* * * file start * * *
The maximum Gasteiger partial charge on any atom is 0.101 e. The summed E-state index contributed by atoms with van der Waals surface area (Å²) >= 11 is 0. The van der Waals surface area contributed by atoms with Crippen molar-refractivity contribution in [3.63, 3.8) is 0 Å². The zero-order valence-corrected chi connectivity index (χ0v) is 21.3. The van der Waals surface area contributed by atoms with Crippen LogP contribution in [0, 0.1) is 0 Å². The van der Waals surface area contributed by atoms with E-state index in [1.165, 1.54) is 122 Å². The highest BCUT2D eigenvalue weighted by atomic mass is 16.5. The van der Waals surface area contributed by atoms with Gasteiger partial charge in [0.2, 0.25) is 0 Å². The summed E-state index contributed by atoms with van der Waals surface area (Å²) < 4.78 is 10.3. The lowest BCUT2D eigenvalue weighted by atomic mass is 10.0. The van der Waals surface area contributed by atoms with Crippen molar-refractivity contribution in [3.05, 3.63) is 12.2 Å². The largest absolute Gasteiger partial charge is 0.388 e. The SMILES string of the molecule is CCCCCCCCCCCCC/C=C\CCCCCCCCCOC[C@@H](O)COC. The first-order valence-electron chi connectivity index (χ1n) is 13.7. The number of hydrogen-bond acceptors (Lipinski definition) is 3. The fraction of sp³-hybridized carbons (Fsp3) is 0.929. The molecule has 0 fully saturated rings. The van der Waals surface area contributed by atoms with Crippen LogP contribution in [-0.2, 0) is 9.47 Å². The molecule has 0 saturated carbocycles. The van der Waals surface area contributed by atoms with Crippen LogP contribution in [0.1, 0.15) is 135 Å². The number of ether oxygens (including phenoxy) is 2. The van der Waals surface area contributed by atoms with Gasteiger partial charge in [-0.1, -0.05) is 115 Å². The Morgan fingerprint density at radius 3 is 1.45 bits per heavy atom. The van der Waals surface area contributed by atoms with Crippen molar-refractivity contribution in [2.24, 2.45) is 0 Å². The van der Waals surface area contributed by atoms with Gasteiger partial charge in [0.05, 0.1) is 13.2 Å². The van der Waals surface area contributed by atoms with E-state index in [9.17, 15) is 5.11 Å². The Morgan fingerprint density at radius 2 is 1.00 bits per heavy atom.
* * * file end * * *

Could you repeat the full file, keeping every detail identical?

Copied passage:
The maximum Gasteiger partial charge on any atom is 0.101 e. The summed E-state index contributed by atoms with van der Waals surface area (Å²) >= 11 is 0. The van der Waals surface area contributed by atoms with Crippen molar-refractivity contribution in [3.63, 3.8) is 0 Å². The zero-order valence-corrected chi connectivity index (χ0v) is 21.3. The van der Waals surface area contributed by atoms with Crippen LogP contribution in [0, 0.1) is 0 Å². The van der Waals surface area contributed by atoms with E-state index in [1.165, 1.54) is 122 Å². The highest BCUT2D eigenvalue weighted by atomic mass is 16.5. The van der Waals surface area contributed by atoms with Gasteiger partial charge in [0.2, 0.25) is 0 Å². The summed E-state index contributed by atoms with van der Waals surface area (Å²) < 4.78 is 10.3. The lowest BCUT2D eigenvalue weighted by atomic mass is 10.0. The van der Waals surface area contributed by atoms with Crippen molar-refractivity contribution in [3.05, 3.63) is 12.2 Å². The largest absolute Gasteiger partial charge is 0.388 e. The SMILES string of the molecule is CCCCCCCCCCCCC/C=C\CCCCCCCCCOC[C@@H](O)COC. The first-order valence-electron chi connectivity index (χ1n) is 13.7. The number of hydrogen-bond acceptors (Lipinski definition) is 3. The fraction of sp³-hybridized carbons (Fsp3) is 0.929. The molecule has 0 fully saturated rings. The van der Waals surface area contributed by atoms with Crippen LogP contribution in [-0.2, 0) is 9.47 Å². The molecule has 0 saturated carbocycles. The van der Waals surface area contributed by atoms with Crippen LogP contribution in [0.1, 0.15) is 135 Å². The number of ether oxygens (including phenoxy) is 2. The van der Waals surface area contributed by atoms with Gasteiger partial charge in [-0.1, -0.05) is 115 Å². The Morgan fingerprint density at radius 3 is 1.45 bits per heavy atom. The van der Waals surface area contributed by atoms with Crippen molar-refractivity contribution in [2.24, 2.45) is 0 Å². The van der Waals surface area contributed by atoms with Gasteiger partial charge in [0.05, 0.1) is 13.2 Å². The van der Waals surface area contributed by atoms with E-state index in [9.17, 15) is 5.11 Å². The Morgan fingerprint density at radius 2 is 1.00 bits per heavy atom.